Regular readers will know that currently I am living with anxiety, stress and depression, which had restricted my ability to engage in my working life and left me taking each day at a time until I get back to my full strength again. I have written about it here and here.
However, I am also a blogger and one of my primary interests is the theatre.
From my first trips with school to the Oldham Coliseum, through years living in Yorkshire and taking advantage of theatres across the North, I have always loved the escapism of the footlights (but as an observer, never a performer).
My first theatre trips were at the Oldham Coliseum
I’m lucky enough to live in London, which has over two hundred theatres, West End, off-West End, fringe and pop-up. Whether your taste is the big, tourist-trap musical or the above-the-pub experimental, the huge organisations (National, Old Vic, Barbican) or the exciting stuff in the smaller houses, there is something here for you. London is also home to several suburban theatres in its surrounding towns, which host travelling tours.
This is not the post where I will discuss theatre pricing, although that may be something I return to at a later date.
No, this is about how going to the theatre has had a positive effect on my mental health. How seeing others performing in something created for the masses lifts my spirits and keeps me calm and relaxed. How having an hour, two, three, to think about something else other than the triggers that make me jumpy and unhappy, is the best non-medical intervention money can buy.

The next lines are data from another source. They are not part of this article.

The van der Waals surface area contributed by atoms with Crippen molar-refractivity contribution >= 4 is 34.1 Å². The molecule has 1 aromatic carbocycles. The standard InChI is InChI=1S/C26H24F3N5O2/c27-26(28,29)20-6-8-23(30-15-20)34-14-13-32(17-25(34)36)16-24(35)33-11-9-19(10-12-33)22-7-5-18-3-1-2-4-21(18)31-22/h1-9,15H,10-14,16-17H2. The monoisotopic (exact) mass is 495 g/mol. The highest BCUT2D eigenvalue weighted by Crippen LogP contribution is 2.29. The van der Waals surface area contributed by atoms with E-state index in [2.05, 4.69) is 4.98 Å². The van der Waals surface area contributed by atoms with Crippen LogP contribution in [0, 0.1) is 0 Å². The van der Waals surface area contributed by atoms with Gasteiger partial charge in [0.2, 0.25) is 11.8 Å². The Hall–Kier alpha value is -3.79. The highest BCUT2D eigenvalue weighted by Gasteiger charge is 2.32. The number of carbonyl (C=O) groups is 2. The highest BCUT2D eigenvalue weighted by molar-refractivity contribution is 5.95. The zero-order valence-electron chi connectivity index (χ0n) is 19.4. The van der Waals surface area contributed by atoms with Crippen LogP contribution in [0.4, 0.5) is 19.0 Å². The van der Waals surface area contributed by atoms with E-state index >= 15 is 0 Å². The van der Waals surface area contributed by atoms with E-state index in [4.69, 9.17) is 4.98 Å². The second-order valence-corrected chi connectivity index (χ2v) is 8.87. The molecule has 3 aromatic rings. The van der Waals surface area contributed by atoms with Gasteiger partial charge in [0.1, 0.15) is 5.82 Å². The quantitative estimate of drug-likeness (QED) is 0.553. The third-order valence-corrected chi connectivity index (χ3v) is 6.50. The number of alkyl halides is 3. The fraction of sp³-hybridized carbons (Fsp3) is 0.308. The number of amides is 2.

Image from PR Week
For me, live performance – and I will stretch this to concerts to some extent, although sometimes they are too crowded and noisy for me – is an escape, and in building this blog over the past few years I have been able to concentrate for short periods to review and reflect on what I have seen. Even shows which are dark and challenging can offer something to a brain which is slightly off-kilter; it doesn’t have to be something silly which brings nothing but laughter.
I do plan my visits, though. I usually attend theatres I have been to before, or stick to the centre of the city. If I do venture further out I plan my journey, make sure I know where I am going, and always get there at least half an hour before so I can get my bearings, take a deep breath, and get settled.
Lonely Anxiety – by Michelle Porucz
If I can, and I’m on my own, I try to talk to people around me in the auditorium, although being in London that’s not always an option, and I have become acutely aware that there may be other people in attendance who are just as anxious as me. So sitting in silence and just looking around the place is fine. Now and again my lovely husband comes along with me, and then I’m a bit braver, maybe going to somewhere without all that double-checking, and just purely enjoying myself.